Date of Award


Degree Type


Degree Name

Doctor of Philosophy (PhD)


Engineering Physics


Paul E. Jessop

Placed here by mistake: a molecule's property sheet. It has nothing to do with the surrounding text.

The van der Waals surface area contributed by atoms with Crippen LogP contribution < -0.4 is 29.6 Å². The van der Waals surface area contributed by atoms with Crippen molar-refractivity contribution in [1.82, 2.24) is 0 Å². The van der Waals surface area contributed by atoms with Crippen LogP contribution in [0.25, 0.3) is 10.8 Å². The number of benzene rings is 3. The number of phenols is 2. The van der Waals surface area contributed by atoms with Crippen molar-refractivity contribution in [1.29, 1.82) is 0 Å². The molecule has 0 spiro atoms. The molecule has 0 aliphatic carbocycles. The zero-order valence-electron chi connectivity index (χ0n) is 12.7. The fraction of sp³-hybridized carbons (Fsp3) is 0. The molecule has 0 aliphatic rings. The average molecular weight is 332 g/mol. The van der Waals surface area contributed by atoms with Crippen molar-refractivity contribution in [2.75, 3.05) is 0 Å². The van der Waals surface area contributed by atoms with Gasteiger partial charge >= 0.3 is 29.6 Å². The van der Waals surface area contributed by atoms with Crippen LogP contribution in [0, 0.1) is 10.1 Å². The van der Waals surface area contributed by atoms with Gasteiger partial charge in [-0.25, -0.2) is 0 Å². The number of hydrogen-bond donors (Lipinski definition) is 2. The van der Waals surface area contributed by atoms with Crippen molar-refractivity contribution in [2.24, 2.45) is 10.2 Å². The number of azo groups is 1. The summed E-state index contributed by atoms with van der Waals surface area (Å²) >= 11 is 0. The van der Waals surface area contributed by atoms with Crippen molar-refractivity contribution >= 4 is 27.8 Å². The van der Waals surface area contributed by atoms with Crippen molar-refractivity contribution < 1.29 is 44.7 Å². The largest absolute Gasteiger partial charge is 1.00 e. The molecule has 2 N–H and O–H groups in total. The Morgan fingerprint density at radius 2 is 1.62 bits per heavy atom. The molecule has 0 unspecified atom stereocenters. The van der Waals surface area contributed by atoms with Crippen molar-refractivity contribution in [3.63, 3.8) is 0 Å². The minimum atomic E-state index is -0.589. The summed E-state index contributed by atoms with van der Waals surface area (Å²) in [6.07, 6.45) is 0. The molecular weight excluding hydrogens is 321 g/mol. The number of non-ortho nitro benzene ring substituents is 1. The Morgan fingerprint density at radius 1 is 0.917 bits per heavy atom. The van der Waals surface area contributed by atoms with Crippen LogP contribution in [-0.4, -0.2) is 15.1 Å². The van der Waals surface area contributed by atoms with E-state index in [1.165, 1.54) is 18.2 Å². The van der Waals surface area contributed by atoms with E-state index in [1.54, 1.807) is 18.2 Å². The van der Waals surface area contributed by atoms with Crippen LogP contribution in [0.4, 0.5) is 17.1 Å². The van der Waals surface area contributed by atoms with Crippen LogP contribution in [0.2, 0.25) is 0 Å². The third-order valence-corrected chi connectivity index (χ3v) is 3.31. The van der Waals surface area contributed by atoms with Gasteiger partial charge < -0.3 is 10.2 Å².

This thesis details the development of enabling technologies required for inexpensive, monolithic integration of Si-based wavelength division multiplexing (WDM) components and photodetectors. The work involves the design and fabrication of arrayed waveguide grating demultiplexers in silicon-on-insulator (SOI), the development of advanced SiGe photodetectors capable of photodetection at 1.55 μm wavelengths, and the development of a low cost fabrication technique that enables the high volume production of Si-based photonic components. Arrayed waveguide grating (AWG) demultiplexers were designed and fabricated in SOI. The fabrication of AWGs in SOI has been reported in the literature, however there are a number of design issues specific to the SOI material system that can have a large effect on device performance and design, and have not been theoretically examined in earlier work. The SOI AWGs presented in this thesis are the smallest devices of this type reported, and they exhibit performance acceptable for commercial applications. The SiGe photodetectors reported in the literature exhibit extremely low responsivities at wavelengths near 1.55 μm. We present the first use of three dimensional growth modes to enhance the photoresponse of SiGe at 1.55 μm wavelengths. Metal semiconductor-metal (MSM) photodetectors were fabricated using this undulating quantum well structure, and demonstrate the highest responsivities yet reported for a SiGe-based photodetector at 1.55 μm. These detectors were monolithically integrated with low-loss SOI waveguides, enabling integration with nearly any Si-based passive WDM component. The pursuit of inexpensive Si-based photonic components also requires the development of new manufacturing techniques that are more suitable for high volume production. This thesis presents the development of a low cost fabrication technique based on the local oxidation of silicon (LOCOS), a standard processing technique used for Si integrated circuits. This process is developed for both SiGe and SOI waveguides, but is shown to be commercially suitable only for SOI waveguide devices. The technique allows nearly any Si microelectronics fabrication facility to begin manufacturing optical components with minimal change in processing equipment or techniques. These enabling technologies provide the critical elements for inexpensive, monolithic integration in a Si-based system.

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